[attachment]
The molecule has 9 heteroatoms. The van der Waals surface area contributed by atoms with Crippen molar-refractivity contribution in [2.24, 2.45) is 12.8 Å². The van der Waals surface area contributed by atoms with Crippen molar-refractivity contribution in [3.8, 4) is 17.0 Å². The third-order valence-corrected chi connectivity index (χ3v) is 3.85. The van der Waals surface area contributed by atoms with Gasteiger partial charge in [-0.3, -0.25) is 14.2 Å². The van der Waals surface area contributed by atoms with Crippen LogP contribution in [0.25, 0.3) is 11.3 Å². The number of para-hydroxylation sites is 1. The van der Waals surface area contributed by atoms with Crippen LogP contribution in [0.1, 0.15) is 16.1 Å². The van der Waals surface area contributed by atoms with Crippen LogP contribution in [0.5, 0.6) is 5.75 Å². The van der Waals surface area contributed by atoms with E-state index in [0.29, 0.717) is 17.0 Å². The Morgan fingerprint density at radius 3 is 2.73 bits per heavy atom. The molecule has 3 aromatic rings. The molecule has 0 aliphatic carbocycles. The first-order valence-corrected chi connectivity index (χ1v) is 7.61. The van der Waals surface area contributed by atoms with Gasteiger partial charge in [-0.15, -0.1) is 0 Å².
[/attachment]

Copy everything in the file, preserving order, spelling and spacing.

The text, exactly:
The molecule has 9 heteroatoms. The van der Waals surface area contributed by atoms with Crippen molar-refractivity contribution in [2.24, 2.45) is 12.8 Å². The van der Waals surface area contributed by atoms with Crippen molar-refractivity contribution in [3.8, 4) is 17.0 Å². The third-order valence-corrected chi connectivity index (χ3v) is 3.85. The van der Waals surface area contributed by atoms with Gasteiger partial charge in [-0.3, -0.25) is 14.2 Å². The van der Waals surface area contributed by atoms with Crippen LogP contribution in [0.25, 0.3) is 11.3 Å². The number of para-hydroxylation sites is 1. The van der Waals surface area contributed by atoms with Crippen LogP contribution in [0.1, 0.15) is 16.1 Å². The van der Waals surface area contributed by atoms with Crippen LogP contribution in [0.5, 0.6) is 5.75 Å². The van der Waals surface area contributed by atoms with E-state index in [0.29, 0.717) is 17.0 Å². The Morgan fingerprint density at radius 3 is 2.73 bits per heavy atom. The molecule has 3 aromatic rings. The molecule has 0 aliphatic carbocycles. The first-order valence-corrected chi connectivity index (χ1v) is 7.61. The van der Waals surface area contributed by atoms with Gasteiger partial charge in [-0.15, -0.1) is 0 Å².